Dunlop, William “Tiger”
William “Tiger” Dunlop, army surgeon, soldier, politician, author (b at Greenock, Scotland, 19 Nov 1792; d at Côte-Saint-Paul 29 Jun 1848). Among the more colourful characters of the War of 1812, William “Tiger” Dunlop stands with the best. “Tiger” Dunlop served in the war as an army surgeon, where he earned a reputation as a tireless medical professional. While known as “doctor” to most, the nickname “Tiger” came, allegedly, from his service in India.
Dunlop arrived in Upper Canada in 1813, where he was to serve as an assistant surgeon to the 89th Regiment of Foot. While en route from Montréal, he came upon the French Canadian sedentary militia on the march. He was impressed by their drill and physical stature, and believed no regular force would be much of a match for the hardy Canadians.
Battles of the War of 1812
Dunlop and the 89th soon had their own mettle tested at both the Battle of Crysler’s Farm and the bloodiest battle of the war, Lundy’s Lane. Like most surgeons, Dunlop was armed with a gruesome tool kit to treat battlefield injuries. It contained an amputation saw, knife, scalpel, forceps and a tourniquet. By war’s end, Dunlop’s kit would be as red as the men he had worked on, and his stomach for war would be spent. Yet, throughout his life, he maintained an engaging and sometimes reckless sense of humour about life, its foibles, and the sorrows that permeated his recollections of the war.
Medical Care During the War of 1812
After the Battle of Crysler’s Farm, 11 November 1813, Dunlop was in charge of the medical work done at Prescott, Ont. Three weeks after the battle, the wounded at Crysler’s Farm who could make the journey headed to Prescott for intensive treatment. There, Dunlop protected American prisoners against local German and Dutch immigrants, whose hatred of the Americans stemmed from the persecution they endured after supporting the Crown during the American Revolution. Dunlop prescribed the strict diet of “milk porridge” or “rice gruel” twice a day, with a meat broth at lunch. Such meals were thought to lessen the chance of fever and give the wounded a better chance of survival.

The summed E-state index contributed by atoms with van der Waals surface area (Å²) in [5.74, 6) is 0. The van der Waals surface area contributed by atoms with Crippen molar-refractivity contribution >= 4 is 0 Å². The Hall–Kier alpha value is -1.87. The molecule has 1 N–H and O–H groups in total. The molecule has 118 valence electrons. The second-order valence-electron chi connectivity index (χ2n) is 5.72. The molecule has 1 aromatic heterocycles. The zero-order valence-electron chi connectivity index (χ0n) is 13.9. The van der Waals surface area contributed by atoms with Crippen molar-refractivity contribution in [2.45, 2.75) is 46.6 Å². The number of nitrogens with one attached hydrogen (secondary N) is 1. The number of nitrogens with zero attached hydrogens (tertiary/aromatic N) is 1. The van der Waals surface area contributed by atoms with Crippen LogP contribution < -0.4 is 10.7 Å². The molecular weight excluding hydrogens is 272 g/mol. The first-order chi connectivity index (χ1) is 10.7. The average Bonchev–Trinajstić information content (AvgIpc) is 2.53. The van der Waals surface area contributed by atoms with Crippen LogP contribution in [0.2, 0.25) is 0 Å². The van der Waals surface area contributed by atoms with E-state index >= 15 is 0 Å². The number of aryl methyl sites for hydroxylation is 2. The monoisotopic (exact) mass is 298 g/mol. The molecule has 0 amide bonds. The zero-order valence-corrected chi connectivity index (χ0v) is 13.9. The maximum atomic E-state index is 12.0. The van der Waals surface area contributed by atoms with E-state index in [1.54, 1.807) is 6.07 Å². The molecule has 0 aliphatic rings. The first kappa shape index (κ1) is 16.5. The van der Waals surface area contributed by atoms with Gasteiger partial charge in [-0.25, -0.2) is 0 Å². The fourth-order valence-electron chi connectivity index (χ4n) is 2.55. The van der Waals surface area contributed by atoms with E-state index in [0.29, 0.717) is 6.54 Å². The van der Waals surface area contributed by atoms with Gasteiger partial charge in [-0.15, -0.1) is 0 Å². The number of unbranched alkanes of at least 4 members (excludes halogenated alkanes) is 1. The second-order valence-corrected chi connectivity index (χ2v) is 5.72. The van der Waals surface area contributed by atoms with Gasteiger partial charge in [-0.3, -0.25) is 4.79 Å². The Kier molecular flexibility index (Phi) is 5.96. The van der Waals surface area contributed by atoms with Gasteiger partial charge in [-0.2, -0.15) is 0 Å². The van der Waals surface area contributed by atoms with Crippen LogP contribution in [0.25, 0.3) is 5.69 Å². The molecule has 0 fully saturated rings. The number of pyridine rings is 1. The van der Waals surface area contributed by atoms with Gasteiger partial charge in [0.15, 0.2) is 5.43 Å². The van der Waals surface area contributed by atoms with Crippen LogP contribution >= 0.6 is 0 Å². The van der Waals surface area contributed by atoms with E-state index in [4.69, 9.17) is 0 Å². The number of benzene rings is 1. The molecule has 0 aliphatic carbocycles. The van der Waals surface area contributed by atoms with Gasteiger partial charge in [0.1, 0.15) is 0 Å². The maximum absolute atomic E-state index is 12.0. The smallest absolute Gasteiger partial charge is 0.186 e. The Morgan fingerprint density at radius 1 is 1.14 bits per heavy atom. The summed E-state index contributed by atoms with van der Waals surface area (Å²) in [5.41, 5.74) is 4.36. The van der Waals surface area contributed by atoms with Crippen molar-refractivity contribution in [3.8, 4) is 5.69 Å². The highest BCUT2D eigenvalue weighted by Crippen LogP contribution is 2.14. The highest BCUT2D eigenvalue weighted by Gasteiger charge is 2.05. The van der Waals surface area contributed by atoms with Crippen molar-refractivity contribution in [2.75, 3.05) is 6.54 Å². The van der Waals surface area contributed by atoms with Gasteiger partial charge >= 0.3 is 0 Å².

The civilians thought this prison diet barbaric, and Dunlop had to fight off their efforts to cram his patients with regular food. But far more challenging than civilians bearing gifts of food was the onslaught of casualties from the Battle of Lundy’s Lane, 25 July 1814. With no surgeons available in the wake of the battle, Dunlop worked tirelessly on more than 220 men from both sides. Dunlop alleged that he worked for two days straight, stopping only to eat and change his clothes before returning to work. Dunlop later recounted the story of an American military wife who had come to care for her husband, as many wives did. The man’s suffering was so great that she challenged British and American heads of state to bear witness to the results of their war. Such events stayed with Dunlop long after peace resumed.
The Rebellions of 1837
At war’s end, Dunlop returned to England and pursued a career in journalism before returning to Canada, where he became a soldier and politician. His command of the Huron Regiment during the Rebellions of 1837 was plagued by misconduct, which earned the unit the nickname “The Bloody Useless Regiment.” Dunlop later worked for the Canada Company before being elected to the Huron riding of Upper Canada. He died in 1848, and left behind Recollections of the American War, 1812-14, one of the most colourful memoirs of the War of 1812.
Author: Jason Ridler